About the pose

Viparita Virabhadrasana (Reverse Warrior Pose) is a standing backbend posture that compresses the entire spine while stretching the intercostal muscles (these are breathing muscles that help the rib cage to expand along with the diaphragm). Viparita Virabhadrasana though is part of hip opening yoga sequence, it is mainly practiced as part of backbend, to help strengthen the middle and lower back and also as part of balancing yoga poses, to gain better stability and control both over the body and the breath.

Considered as a standing backbend helping the chest open, it an also be practiced as part of heart opening yoga sequences, activating the Anahata Chakra (Heart Chakra) and as part of the intermediate level, where students are comfortable holding this posture, longer.


Reverse Warrior Pose benefits the following muscles and hence can be included in yoga sequences with the corresponding muscle(s) focus:

  • Arms and Shoulders
  • Back
  • Hamstrings
  • Chest
  • Hips
  • Knees
  • Neck
  • Psoas
  • Quadriceps

How to do the pose

  • Starting in Warrior 2 with the right knee bent, turn the palm of your right hand to face the ceiling.
  • As you inhale, lift your right arm up to the ceiling. At the same time lower your left hand and slide it down your left leg. Think about keep length in both your side waists as you do so.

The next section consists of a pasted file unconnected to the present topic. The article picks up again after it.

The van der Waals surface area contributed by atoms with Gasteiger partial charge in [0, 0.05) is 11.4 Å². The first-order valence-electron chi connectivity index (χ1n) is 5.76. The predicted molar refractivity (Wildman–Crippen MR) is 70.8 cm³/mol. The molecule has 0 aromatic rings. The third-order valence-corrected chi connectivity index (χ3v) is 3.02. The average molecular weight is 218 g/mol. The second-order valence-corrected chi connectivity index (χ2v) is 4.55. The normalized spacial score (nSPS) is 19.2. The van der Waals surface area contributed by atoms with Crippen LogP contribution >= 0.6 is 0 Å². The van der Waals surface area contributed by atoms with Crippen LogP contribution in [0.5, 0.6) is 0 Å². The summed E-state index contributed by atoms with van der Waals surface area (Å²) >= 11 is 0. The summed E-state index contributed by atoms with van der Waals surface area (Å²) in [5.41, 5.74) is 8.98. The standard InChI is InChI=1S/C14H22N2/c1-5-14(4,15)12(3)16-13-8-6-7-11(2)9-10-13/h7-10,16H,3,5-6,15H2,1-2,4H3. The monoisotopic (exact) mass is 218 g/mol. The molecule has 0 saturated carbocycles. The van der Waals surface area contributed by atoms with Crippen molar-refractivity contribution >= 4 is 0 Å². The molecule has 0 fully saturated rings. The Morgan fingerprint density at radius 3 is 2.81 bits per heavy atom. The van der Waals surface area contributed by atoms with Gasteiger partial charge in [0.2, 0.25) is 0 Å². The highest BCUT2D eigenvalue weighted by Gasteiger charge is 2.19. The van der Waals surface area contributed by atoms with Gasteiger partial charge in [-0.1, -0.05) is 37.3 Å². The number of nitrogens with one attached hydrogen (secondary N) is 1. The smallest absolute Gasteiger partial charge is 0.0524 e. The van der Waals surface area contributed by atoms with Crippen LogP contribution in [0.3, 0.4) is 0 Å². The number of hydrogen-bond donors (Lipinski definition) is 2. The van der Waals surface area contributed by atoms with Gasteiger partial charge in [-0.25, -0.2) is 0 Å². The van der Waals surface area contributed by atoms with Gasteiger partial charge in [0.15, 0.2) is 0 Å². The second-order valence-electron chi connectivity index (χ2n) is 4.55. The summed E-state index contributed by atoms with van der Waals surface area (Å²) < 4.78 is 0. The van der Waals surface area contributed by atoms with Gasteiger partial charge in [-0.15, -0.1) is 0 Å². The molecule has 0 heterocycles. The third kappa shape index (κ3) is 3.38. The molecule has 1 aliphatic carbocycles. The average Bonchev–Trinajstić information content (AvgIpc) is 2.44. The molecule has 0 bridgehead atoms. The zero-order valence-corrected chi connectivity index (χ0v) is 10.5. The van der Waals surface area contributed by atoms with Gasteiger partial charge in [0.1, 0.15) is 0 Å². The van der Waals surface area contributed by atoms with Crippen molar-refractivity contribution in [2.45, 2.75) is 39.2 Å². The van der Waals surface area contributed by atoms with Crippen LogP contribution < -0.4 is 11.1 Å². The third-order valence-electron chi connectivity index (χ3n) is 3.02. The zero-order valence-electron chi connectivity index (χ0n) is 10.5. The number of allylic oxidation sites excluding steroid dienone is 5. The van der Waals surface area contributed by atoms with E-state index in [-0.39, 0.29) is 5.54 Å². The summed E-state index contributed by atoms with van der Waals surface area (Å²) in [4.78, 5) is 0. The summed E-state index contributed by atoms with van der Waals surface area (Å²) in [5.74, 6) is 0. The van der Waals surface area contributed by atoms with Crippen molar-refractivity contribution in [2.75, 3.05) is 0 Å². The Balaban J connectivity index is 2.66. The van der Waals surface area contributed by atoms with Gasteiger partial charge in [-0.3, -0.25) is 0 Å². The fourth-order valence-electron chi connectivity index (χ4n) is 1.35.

• Firm your shoulder blades on the back and knit your lower ribs in, slightly engaging your core muscles. Lift your chest as you come into a gentle backbend. Look to your raised hand or gaze to your back foot if you have neck or balance issues.
  • Stay in the pose for up to 5 breaths.
  • Come back to Warrior 2 as you exhale.
  • Repeat on the other side.

Beginners tips

  • Focus on building the pose from the ground up. Spread your weight through the four corners of your feet and use that stability to find lightness in your spine.
  • Focus on lifting your chest and spreading your collar bones, rather than how far you bend.


  • Opens the chest and side body, releasing tension in the intercostal muscles around the ribs and allowing for a freer deeper breath.
  • Strengthens the legs.
  • Helps with mobility in the hips and stretches the inner thighs.

Watch out for

  • If you have neck issues, or if you feel unsteady in the pose, look down to your back foot instead of up to your raised hand.
  • Check that your knee is stacked over the ankle. For most people this is the healthiest position for the knee,  it is common for the knee to fall in towards the big toe side of the foot.



  • Curve the right arm over your head (pointing to the back of the room) while you curve the left arm across the front of your body – pointing towards your front knee. This is a nice variation from which to transition in and out of Extended Side Angle pose.
  • For more of a shoulder stretch and chest-opener try sweeping the left arm behind the body, reaching for the top of the right thigh.


Model Robin (Yoga Peda) – An Ambassador of Beinks
Yoga Mat b’EARTH  &  b’EARTH X by Beinks
Photographer Sophie Dupont
Content Tummee & Ekhart Yoga

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